Kepler provided a **kinematic** description of orbits:
his laws describe the shape of a planet's motion around
the Sun, and allow one to calculate its position
as a function of time.
In a way, Kepler did for orbital motion
what Galileo did for projectile motion;
he put it in mathematical terms.
But what Kepler (and Galileo) did not do
was to explain **why.**
Why should orbits be ellipses?
Why should a planet move faster when it is closer
to the Sun?

Newton answered the "why" by setting forth a few
simple rules of **dynamics:**
the interaction between objects, their motion,
and the forces which act upon them.
Recall Newton's three laws of motion:

- A body moves in with constant velocity unless
acted upon by an external force
- If pushed by a force
**F**, a body accelerates such thatF = m * a

- If body 1 exerts a force on body 2, then body 2 exerts an equal and opposite force on body 1

To these rules, Newton added one more which was especially useful in the celestial realm, where the dominant force between objects is gravity.

- The gravitational force between two objects is
attractive, directed along the line
joining the bodies, and of magnitude
m1 * m2 F = G ------- r^2

It is possible to start with Newton's postulates and derive Kepler's three laws; see Section 2.3 of your textbook. Let's keep Newton's laws in mind as we examine the properties of real and reduced-mass orbits: forces, energies, angular momenta.

Look at the example I handed out in class last week:
two masses, **m1 = 6** and **m1 = 1**,
moving around their common center of mass in circular orbits.

Consider the gravitational force between these two bodies.
Please express all your answers to the questions
below so that they are in terms of the small mass **m2**
and its distance **r2** away from the center of mass.

- What is the gravitational force between the two bodies?

One can calculate the equivalent reduced-mass system,
in which a small mass **μ** orbits around
a stationary large mass **M = m1 + m2**.
For the reduced-mass case,

- What is the gravitational force between the two bodies?

Apparently, the reduced-mass orbit has the same gravitational force as the real orbit. How nice.

The kinetic energy of a system is simply the sum over all the bodies of

1 2 KE = --- m * v 2

Again look at the example with mass ratio 6:1 and circular orbits.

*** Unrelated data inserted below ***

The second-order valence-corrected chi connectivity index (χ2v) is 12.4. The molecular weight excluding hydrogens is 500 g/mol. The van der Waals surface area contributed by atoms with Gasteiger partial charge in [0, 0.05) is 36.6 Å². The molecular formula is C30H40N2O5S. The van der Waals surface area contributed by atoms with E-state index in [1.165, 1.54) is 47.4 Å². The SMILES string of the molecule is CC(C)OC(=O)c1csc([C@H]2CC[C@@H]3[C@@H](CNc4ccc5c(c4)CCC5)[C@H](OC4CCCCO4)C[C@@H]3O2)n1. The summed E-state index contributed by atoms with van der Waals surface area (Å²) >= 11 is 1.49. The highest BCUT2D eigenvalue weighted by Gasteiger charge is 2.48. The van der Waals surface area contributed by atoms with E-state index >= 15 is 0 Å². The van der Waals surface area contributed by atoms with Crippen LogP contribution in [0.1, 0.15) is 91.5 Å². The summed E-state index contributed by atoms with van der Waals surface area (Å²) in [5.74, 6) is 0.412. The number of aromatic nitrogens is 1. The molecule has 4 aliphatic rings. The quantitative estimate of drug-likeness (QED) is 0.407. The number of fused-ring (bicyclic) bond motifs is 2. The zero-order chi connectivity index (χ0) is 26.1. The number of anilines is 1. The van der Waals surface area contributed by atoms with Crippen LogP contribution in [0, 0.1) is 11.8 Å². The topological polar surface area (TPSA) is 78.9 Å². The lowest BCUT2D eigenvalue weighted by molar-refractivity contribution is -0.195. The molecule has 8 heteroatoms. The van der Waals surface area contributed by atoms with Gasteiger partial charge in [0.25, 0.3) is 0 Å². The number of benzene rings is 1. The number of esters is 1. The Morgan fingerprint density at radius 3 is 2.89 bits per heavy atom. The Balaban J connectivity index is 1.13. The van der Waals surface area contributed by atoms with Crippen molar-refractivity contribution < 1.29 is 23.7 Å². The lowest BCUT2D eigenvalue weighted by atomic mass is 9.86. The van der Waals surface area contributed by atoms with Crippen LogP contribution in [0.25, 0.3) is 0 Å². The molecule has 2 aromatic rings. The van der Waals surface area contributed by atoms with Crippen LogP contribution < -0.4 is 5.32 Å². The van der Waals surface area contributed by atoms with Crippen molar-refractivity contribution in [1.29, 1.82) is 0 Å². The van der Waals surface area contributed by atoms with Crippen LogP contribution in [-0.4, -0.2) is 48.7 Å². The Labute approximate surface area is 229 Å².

Suppose that the period of the orbit is **P**.
Please express all your answers to the questions
below so that they are in terms of the small mass **m2**
and its distance **r2** away from the center of mass.

- What is the kinetic energy of body 1 in the real system?
- What is the kinetic energy of body 2 in the real system?
- What is the total kinetic energy in the real system?

One can calculate the equivalent reduced-mass system,
in which a small mass **μ** orbits around
a stationary large mass **M = m1 + m2**.
For the reduced-mass case,

- What is the kinetic energy of the large mass
**M**? - What is the kinetic energy of the reduced mass
**μ**? - What is the total kinetic energy of the reduced-mass system?

Apparently, the reduced-mass orbit has the same total kinetic energy as the real orbit. How nice.

The gravitational potential energy of a system is the sum over all PAIRS of bodies of

m1 * m2 GPE = - G --------- r

Consider again the example of two bodies
with mass ratio 6:1.
Please express all your answers to the questions
below so that they are in terms of the small mass **m2**
and its distance **r2** away from the center of mass.

- What is the gravitational potential energy of the real system?

One can calculate the equivalent reduced-mass system,
in which a small mass **μ** orbits around
a stationary large mass **M = m1 + m2**.
For the reduced-mass case,

- What is the gravitational potential energy of the equivalent reduced-mass system?

Apparently, the reduced-mass orbit has the same gravitational potential energy as the real orbit.

The angular momentum of a body in a circular orbit is

L = m * v * r

Consider again the example of two bodies
with mass ratio 6:1.
Please express all your answers to the questions
below so that they are in terms of the small mass **m2**
and its distance **r2** away from the center of mass.

- What is the angular momentum of large body
**m1**? - What is the angular momentum of small body
**m2**? - What is the total angular momentum of the real system?

**μ** orbits around
a stationary large mass **M = m1 + m2**.
For the reduced-mass case,

- What is the angular momentum of total mass
**M**? - What is the angular momentum of reduced-mass
**μ**? - What is the total angular momentum of the reduced-mass system?

Apparently, the reduced-mass orbit has the same angular momentum as the real orbit.

The bottom line is that many of the interesting physical properties of the REAL orbital system turn out to be identical to the computed properties of the REDUCED-MASS system. That suggests that we can

- make the simple
**(r, θ)**relative measurements of a binary star's orbit - (plus the extra measurements required to determine the relative masses)
- use the relative measurements, plus the reduced-mass formalism, to compute energy, angular momentum, total mass, etc.

In other words, it gives us confidence that we can use the measurements to derive the quantities of interest -- especially the mass of the stars.

Copyright © Michael Richmond. This work is licensed under a Creative Commons License.